Two-part interview with Reverend Steven Blair, Pastor of Congregational Care and Live Forward Ministry, Church of the Resurrection, Leawood, KS, reflecting on original painting entitled “Motion”
Pastor Blair: ”There are obvious dimensions and versions of motion, and repeated motion, but it’s not necessarily motion that is ‘forward’. For a person who is stationery, perhaps just laying down, there is motion involved. It could just be a breath, or the motion of gravity pulling the person down. There is still motion happening even though the person isn’t initiating the motion. So motion is always happening, is always pulling at us; we are not just still.
In our “Live Forward” program, when we talk about a “hurt cycle” and a “habit cycle”, it all begins with what we call “hurt-based beliefs”. The hurt-based belief is when the person believes they are somehow less than the person next to them, and the hurt-based belief can be because of something bad that happened or something good that didn’t happen. And if that hurt-based belief is their starting point, they end up basing all decisions off that, going from a hurt-based belief to impaired thinking. Not feeling ‘good enough’, their next thought is, ‘well I need to be perfect to get love’, or ‘I need to put up walls to protect myself’, or ‘I need to numb these pains’. And after impaired thinking, which exists in both the hurt and habit cycles, the motion leads to ruminating, where your mind chews on the same idea over and over and over again. There is a physiological reason why it does this; the brain releases dopamine that tells you “you’re right!”. That’s one of the reasons why people listen to 24-hour news stations they already agree with, because the person that’s on TV who’s an expert says an idea, and if you agree with it, you’re thinking “Hey, that person is smart. That means I’m smart”, and the brain applauds it.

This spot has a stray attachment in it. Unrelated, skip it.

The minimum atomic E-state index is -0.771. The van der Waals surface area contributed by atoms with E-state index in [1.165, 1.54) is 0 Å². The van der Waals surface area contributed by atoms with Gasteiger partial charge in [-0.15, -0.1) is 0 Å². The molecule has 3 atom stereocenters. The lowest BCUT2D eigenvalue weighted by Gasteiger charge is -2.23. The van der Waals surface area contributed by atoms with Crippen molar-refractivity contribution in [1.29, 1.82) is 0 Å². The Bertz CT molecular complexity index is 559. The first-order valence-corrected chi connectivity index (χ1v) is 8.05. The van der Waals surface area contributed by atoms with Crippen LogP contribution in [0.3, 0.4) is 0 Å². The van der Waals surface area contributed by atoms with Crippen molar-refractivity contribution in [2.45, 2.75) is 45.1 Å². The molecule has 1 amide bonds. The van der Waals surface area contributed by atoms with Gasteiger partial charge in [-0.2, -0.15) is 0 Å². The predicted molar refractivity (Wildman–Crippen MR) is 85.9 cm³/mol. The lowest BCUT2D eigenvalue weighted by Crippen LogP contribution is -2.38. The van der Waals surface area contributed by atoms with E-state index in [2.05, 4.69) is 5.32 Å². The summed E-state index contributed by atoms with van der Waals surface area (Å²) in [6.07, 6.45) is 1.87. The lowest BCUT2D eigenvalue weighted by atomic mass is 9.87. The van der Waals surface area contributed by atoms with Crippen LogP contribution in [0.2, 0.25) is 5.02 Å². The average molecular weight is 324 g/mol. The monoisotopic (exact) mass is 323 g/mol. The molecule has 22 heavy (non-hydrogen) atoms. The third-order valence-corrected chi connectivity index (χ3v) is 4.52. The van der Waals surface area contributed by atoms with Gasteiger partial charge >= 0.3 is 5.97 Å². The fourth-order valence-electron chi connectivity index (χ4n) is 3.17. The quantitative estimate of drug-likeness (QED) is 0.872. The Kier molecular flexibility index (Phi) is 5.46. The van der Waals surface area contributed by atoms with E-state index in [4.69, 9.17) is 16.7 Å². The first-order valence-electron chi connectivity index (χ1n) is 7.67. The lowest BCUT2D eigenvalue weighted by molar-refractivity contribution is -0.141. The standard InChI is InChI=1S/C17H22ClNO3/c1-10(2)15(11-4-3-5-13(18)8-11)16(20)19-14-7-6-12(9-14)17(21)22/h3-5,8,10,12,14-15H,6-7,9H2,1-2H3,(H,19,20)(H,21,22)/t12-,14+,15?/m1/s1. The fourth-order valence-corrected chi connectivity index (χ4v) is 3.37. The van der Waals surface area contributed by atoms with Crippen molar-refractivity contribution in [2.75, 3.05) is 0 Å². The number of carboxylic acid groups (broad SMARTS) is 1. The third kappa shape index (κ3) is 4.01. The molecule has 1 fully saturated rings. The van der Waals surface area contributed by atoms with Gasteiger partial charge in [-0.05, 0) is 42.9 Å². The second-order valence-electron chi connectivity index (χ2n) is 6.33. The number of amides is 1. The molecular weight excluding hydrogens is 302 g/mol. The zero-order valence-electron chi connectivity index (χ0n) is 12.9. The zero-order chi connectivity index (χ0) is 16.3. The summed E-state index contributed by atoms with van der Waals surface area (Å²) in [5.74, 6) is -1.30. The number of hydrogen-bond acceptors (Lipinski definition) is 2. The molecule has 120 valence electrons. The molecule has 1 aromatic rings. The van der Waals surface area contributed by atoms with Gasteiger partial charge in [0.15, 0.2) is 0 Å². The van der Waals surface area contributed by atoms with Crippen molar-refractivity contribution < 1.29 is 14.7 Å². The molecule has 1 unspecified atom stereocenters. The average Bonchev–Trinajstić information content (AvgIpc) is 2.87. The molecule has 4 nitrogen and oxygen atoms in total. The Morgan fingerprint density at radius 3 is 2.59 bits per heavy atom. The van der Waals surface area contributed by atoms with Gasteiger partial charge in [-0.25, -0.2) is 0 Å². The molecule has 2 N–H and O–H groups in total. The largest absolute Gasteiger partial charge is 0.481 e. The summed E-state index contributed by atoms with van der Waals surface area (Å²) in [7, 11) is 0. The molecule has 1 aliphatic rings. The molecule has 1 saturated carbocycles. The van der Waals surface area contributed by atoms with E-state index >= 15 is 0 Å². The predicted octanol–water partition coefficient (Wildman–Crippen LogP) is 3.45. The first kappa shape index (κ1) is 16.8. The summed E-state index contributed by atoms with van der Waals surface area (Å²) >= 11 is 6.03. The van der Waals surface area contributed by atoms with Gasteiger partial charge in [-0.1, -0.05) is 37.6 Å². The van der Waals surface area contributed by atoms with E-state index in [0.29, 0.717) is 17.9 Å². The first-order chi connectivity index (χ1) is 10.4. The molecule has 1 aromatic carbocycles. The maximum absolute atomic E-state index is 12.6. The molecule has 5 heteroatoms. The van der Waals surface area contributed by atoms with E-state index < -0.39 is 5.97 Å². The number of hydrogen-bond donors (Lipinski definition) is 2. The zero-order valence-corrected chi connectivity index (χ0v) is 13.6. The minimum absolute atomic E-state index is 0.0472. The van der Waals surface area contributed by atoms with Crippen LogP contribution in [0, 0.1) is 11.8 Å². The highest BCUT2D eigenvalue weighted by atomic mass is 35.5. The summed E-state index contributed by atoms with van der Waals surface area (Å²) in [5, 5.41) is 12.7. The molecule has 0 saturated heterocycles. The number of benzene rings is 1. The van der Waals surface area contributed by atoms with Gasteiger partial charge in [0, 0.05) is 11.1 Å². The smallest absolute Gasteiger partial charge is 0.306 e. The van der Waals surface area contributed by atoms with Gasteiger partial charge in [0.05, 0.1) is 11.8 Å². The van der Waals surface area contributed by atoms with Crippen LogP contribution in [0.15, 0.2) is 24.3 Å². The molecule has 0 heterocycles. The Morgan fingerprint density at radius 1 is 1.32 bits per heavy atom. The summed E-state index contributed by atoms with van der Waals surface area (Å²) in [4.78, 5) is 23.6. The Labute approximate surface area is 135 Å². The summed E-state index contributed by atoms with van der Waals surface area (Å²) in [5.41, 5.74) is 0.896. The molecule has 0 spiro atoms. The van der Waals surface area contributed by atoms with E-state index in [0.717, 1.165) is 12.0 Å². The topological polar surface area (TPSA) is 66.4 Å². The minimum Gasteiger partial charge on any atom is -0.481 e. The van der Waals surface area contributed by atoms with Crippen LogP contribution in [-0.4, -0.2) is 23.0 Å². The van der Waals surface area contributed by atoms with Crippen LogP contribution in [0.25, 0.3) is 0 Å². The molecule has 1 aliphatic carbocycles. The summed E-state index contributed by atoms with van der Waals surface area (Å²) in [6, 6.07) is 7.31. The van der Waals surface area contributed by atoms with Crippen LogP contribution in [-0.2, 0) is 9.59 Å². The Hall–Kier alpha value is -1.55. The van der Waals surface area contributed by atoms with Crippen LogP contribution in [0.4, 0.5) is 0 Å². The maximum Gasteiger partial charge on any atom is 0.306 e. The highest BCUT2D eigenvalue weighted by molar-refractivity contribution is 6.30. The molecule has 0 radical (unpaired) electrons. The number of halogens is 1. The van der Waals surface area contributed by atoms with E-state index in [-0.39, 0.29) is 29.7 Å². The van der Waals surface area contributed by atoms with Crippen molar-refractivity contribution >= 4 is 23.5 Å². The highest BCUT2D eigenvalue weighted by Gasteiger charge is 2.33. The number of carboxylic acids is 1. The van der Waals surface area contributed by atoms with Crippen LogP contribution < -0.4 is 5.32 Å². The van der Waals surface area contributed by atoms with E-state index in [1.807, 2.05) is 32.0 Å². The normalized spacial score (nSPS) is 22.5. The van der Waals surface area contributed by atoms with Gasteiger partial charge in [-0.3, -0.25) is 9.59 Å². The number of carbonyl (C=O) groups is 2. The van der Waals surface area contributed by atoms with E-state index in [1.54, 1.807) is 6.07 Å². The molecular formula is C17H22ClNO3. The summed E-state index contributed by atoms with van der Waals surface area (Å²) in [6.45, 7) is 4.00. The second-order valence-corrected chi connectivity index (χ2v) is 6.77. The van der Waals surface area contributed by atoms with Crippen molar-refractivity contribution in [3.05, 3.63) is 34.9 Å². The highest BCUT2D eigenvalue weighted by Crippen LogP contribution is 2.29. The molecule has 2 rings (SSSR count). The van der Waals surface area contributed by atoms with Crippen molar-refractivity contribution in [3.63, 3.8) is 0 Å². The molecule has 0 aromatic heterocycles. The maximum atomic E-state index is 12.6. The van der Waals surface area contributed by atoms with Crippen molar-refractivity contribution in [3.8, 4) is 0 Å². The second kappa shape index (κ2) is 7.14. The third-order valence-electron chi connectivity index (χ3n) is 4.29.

The hurt now causes you to pull away from others or get passive aggressive or get aggressive. For example, if you feel like this person over here is a jerk and you keep thinking about how much of a jerk they are, your brain releases dopamine and says – “Yea, they are a jerk”.
On the other end of this hurt cycle is a feeling of anguish, of “Oh, no, I gave into it”, and then all this motion leads to small living, and life just gets smaller and smaller, and then all life is about this one thing that has happened to them. I had somebody who was a big Royals fan but couldn’t enjoy the Royals World Series victory because at the same time they’re going through drama with their marriage. So their life becomes so small they couldn’t enjoy anything else. When it comes to cycles and motion that keep going around and around in circles, if there’s no progress, there is motion that is actually the absence of progress, or if you want to use the example of a wheel turning around, the motion actually keeps the wheel stuck in the mud deeper and deeper.
So you have motion, but it’s now destructive motion. When it comes to recovery, or let me say it this way, when it comes to addiction, you can be doing the same thing over and over again and your feet are moving, but you are actually paving the way for negative actions to be easier the next time.
Then the “habit cycle” begins, and you have the impaired thinking, and moments of ‘maybe’, where you start flirting around with the idea that maybe I can get away with it, maybe it won’t hurt me this time, maybe it’s not a big deal. And flirting around with ideas leads to giving into the temptation, again with the release of dopamine in the brain, followed by anguish and then on the other end of that habit cycle, life becomes unmanageable.”
(Please join us next week for a hope-filled message in the continuation of our interview with Pastor Blair in Part-two entitled: “The Starting Point of True Motion!”)
Pictured above: “Motion” as a Limited Edition Giclee Wrap. View the Gallery at www.BegleyArt.com